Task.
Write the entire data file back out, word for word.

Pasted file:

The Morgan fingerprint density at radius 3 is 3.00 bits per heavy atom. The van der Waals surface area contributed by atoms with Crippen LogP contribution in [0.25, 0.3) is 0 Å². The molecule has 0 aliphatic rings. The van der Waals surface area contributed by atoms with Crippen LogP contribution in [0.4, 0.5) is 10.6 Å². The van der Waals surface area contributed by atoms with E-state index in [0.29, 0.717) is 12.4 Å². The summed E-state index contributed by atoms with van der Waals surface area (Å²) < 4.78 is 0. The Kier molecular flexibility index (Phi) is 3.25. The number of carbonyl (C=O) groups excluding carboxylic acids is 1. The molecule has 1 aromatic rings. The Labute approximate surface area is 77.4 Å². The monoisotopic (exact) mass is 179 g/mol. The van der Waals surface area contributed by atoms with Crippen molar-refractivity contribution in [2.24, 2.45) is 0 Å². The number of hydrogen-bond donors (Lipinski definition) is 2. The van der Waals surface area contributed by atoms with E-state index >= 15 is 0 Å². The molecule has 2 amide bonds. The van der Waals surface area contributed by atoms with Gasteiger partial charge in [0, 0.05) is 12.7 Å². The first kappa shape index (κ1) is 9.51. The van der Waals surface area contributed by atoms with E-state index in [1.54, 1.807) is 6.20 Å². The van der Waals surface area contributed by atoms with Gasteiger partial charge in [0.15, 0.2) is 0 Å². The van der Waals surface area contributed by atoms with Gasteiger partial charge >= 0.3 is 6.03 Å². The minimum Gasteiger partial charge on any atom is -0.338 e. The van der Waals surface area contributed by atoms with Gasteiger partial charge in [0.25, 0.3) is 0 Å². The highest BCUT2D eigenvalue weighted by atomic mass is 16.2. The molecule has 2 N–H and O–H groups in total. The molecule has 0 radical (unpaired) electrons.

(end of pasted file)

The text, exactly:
The Morgan fingerprint density at radius 3 is 3.00 bits per heavy atom. The van der Waals surface area contributed by atoms with Crippen LogP contribution in [0.25, 0.3) is 0 Å². The molecule has 0 aliphatic rings. The van der Waals surface area contributed by atoms with Crippen LogP contribution in [0.4, 0.5) is 10.6 Å². The van der Waals surface area contributed by atoms with E-state index in [0.29, 0.717) is 12.4 Å². The summed E-state index contributed by atoms with van der Waals surface area (Å²) < 4.78 is 0. The Kier molecular flexibility index (Phi) is 3.25. The number of carbonyl (C=O) groups excluding carboxylic acids is 1. The molecule has 1 aromatic rings. The Labute approximate surface area is 77.4 Å². The monoisotopic (exact) mass is 179 g/mol. The van der Waals surface area contributed by atoms with Crippen molar-refractivity contribution in [2.24, 2.45) is 0 Å². The number of hydrogen-bond donors (Lipinski definition) is 2. The van der Waals surface area contributed by atoms with E-state index >= 15 is 0 Å². The molecule has 2 amide bonds. The van der Waals surface area contributed by atoms with Gasteiger partial charge in [0, 0.05) is 12.7 Å². The first kappa shape index (κ1) is 9.51. The van der Waals surface area contributed by atoms with E-state index in [1.54, 1.807) is 6.20 Å². The van der Waals surface area contributed by atoms with Gasteiger partial charge in [0.15, 0.2) is 0 Å². The van der Waals surface area contributed by atoms with Gasteiger partial charge >= 0.3 is 6.03 Å². The minimum Gasteiger partial charge on any atom is -0.338 e. The van der Waals surface area contributed by atoms with Gasteiger partial charge in [0.25, 0.3) is 0 Å². The highest BCUT2D eigenvalue weighted by atomic mass is 16.2. The molecule has 2 N–H and O–H groups in total. The molecule has 0 radical (unpaired) electrons.